What I propose, therefore, is very simple: it is nothing more than to think what we are doing.
—Hannah Arendt, The Human Condition
One way of addressing the question of how to live together is through what we may or may not have in common. Thinking about the common and the in-common, hence, becomes a way of asking how we might find ways of building and sustaining social relations, not through economic transactions, but by establishing relationships to ownership and context in everyday life, through action, labor, and in duration. This text looks to the emergence and use of common land in the context of the British Commons as an entry point for viewing commoning and being in common as a possible, general condition.
The Commons at first appear like an oddity: flat and rather nondescript expanses of grass and trees, urban parks that are not tended too well, with some occasional flowers or beds of ornamental plants. The Commons, however, are not local gardens; they are Common Land—land to which certain customary rights have been attached. The British Commons can be taken as a model of social invention, for sharing resources, ownership, and authority. They are not based on some utopian, free-for-all fantasy of everlasting communal happiness, but are a radical, self-organized, profoundly democratic type of governance. And in this sense the Commons are both physical places—scattered bits of land throughout the map—and a site of struggle and revolutionary thinking, a movement against the privatization of resources and means of subsistence, clusters of an enormous political imaginary directed towards economic and political equity.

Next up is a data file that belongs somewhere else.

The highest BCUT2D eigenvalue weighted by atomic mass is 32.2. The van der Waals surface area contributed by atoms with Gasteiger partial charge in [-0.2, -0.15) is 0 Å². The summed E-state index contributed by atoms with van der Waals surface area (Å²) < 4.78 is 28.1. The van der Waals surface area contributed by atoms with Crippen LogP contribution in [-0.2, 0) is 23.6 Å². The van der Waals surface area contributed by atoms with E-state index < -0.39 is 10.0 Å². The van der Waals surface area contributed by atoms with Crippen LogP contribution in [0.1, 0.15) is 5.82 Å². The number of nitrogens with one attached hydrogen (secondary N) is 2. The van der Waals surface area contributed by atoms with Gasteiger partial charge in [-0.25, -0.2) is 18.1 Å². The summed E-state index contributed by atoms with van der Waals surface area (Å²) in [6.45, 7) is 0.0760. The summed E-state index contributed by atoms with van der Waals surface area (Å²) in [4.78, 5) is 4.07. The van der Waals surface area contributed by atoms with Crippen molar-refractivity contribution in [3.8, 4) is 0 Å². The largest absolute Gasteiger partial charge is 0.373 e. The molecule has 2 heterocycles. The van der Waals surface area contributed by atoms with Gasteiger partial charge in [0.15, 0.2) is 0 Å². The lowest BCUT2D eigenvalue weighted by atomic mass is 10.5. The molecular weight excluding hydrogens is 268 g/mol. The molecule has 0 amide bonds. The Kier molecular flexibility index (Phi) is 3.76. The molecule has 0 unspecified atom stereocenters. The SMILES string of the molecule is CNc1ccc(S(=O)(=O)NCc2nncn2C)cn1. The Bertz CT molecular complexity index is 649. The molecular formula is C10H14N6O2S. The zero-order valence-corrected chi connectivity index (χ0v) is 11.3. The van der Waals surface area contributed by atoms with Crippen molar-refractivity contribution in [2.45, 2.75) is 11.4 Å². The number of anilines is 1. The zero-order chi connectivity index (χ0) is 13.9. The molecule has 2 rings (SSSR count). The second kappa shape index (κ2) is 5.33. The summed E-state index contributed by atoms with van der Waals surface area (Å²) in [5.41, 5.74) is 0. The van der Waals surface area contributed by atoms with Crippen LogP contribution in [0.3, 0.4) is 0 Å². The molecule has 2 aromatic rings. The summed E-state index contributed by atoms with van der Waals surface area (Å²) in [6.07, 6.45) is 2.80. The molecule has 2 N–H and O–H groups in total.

Read the full article here.